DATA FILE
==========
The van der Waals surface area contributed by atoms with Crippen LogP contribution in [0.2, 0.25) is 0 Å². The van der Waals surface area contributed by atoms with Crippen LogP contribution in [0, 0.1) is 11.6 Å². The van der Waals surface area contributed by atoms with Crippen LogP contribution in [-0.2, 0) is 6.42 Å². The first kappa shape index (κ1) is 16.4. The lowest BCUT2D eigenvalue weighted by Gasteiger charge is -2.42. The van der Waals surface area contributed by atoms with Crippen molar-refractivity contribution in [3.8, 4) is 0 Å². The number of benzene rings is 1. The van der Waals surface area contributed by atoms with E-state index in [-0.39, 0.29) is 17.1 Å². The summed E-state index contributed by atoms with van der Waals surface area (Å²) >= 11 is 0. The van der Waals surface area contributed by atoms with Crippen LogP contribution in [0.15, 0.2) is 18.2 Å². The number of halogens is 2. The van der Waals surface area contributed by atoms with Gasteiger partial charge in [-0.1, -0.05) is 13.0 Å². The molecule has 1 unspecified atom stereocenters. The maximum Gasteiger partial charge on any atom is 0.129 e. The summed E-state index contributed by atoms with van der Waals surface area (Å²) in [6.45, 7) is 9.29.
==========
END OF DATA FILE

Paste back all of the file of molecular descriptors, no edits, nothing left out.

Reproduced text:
The van der Waals surface area contributed by atoms with Crippen LogP contribution in [0.2, 0.25) is 0 Å². The van der Waals surface area contributed by atoms with Crippen LogP contribution in [0, 0.1) is 11.6 Å². The van der Waals surface area contributed by atoms with Crippen LogP contribution in [-0.2, 0) is 6.42 Å². The first kappa shape index (κ1) is 16.4. The lowest BCUT2D eigenvalue weighted by Gasteiger charge is -2.42. The van der Waals surface area contributed by atoms with Crippen molar-refractivity contribution in [3.8, 4) is 0 Å². The number of benzene rings is 1. The van der Waals surface area contributed by atoms with E-state index in [-0.39, 0.29) is 17.1 Å². The summed E-state index contributed by atoms with van der Waals surface area (Å²) >= 11 is 0. The van der Waals surface area contributed by atoms with Crippen LogP contribution in [0.15, 0.2) is 18.2 Å². The number of halogens is 2. The van der Waals surface area contributed by atoms with Gasteiger partial charge in [-0.1, -0.05) is 13.0 Å². The molecule has 1 unspecified atom stereocenters. The maximum Gasteiger partial charge on any atom is 0.129 e. The summed E-state index contributed by atoms with van der Waals surface area (Å²) in [6.45, 7) is 9.29.